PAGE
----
posted 1 year ago

How To Claim Compensation For Pothole Damage

Our guide to claiming for compensation if your vehicle is damaged by a pothole.

Authorities Might Pay

If a pothole damages your car compensation might be paid by the relevant authority. After all, it is unreasonable that the road is in such poor condition that it breaks your vehicle or – in an extreme case - forces it off line and causes a collision. Who is accountable varies based on the type of road and its location. Highways England (formerly The Highways Agency) is responsible for motorways and some a-roads whereas smaller routes – such as residential roads - are maintained by the relevant local authority. 

Check For Damage

Having struck a pothole it is important to check for damage as soon as it is safe. Top of the list is tyres. Look for imperfections such as bulges, tears and punctures. A significant impact could cause a tyre to deflate completely within moments. Inspect the wheels too; specifically for cracks/dents. Then consider tracking. Ensure that the vehicle drives in a straight line without pulling to one side, and that there are no vibrations through the steering.

Gather Evidence

Assuming there is a fault, the next step is to record any evidence that supports your claim. Note the name of the road, the direction of travel, the location of the pothole relative to (say) the kerb, its approximate dimensions and the date/time of impact. Take photographs too. For scale, place a familiar object such as a bottle of water or pen close to the hole. Remember to watch for traffic and not place yourself – or any fellow motorists – at risk.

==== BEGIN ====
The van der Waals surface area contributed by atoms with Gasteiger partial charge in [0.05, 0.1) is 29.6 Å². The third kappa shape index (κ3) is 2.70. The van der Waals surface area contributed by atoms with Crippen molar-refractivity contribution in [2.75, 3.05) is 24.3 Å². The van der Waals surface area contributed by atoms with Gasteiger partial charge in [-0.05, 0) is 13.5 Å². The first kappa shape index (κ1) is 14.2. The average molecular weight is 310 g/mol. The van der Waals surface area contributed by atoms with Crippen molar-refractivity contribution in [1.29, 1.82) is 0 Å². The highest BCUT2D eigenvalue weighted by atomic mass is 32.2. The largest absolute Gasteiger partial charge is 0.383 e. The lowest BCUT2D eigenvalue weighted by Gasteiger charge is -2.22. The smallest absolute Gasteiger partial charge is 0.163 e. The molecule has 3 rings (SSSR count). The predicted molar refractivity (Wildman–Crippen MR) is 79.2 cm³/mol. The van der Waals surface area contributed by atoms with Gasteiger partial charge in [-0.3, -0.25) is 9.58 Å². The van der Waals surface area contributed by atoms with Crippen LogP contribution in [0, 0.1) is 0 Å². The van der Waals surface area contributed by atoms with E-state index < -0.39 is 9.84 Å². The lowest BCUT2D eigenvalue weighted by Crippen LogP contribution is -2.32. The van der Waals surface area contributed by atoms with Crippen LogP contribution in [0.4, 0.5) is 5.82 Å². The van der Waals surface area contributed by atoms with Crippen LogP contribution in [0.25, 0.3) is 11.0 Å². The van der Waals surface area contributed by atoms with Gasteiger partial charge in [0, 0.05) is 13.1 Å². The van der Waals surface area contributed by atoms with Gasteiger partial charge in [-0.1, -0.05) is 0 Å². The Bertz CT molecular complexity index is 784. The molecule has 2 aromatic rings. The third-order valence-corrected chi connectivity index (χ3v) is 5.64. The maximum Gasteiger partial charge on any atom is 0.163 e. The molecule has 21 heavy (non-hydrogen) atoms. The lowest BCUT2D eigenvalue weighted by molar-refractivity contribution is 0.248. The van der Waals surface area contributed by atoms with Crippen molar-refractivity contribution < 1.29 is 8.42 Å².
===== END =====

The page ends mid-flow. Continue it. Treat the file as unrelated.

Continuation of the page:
Strengthen the case by requesting a written quote to repair the damage. Ask the mechanic to be specific. For example: “Replace near side front tyre and realign tracking following collision with pothole”. It is beneficial to have several quotes if practical and – of course – keep the invoice which confirms the work is complete. 

Make The Claim

The procedure for claiming varies between authorities. Highways England, for example, asks to be contacted initially then only sends a form if the claim has a reasonable chance of success. Requested supporting evidence includes repair estimates or invoices, the vehicle's MOT and pictures of the pothole (if available). Alternatively, contact the relevant local authority for its procedures. Whatever body is responsible there is no guarantee of success. A common defence is that the authority did not know about the pothole prior to the incident – and therefore could not repair it - as it was not reported by the public or recorded via a condition survey.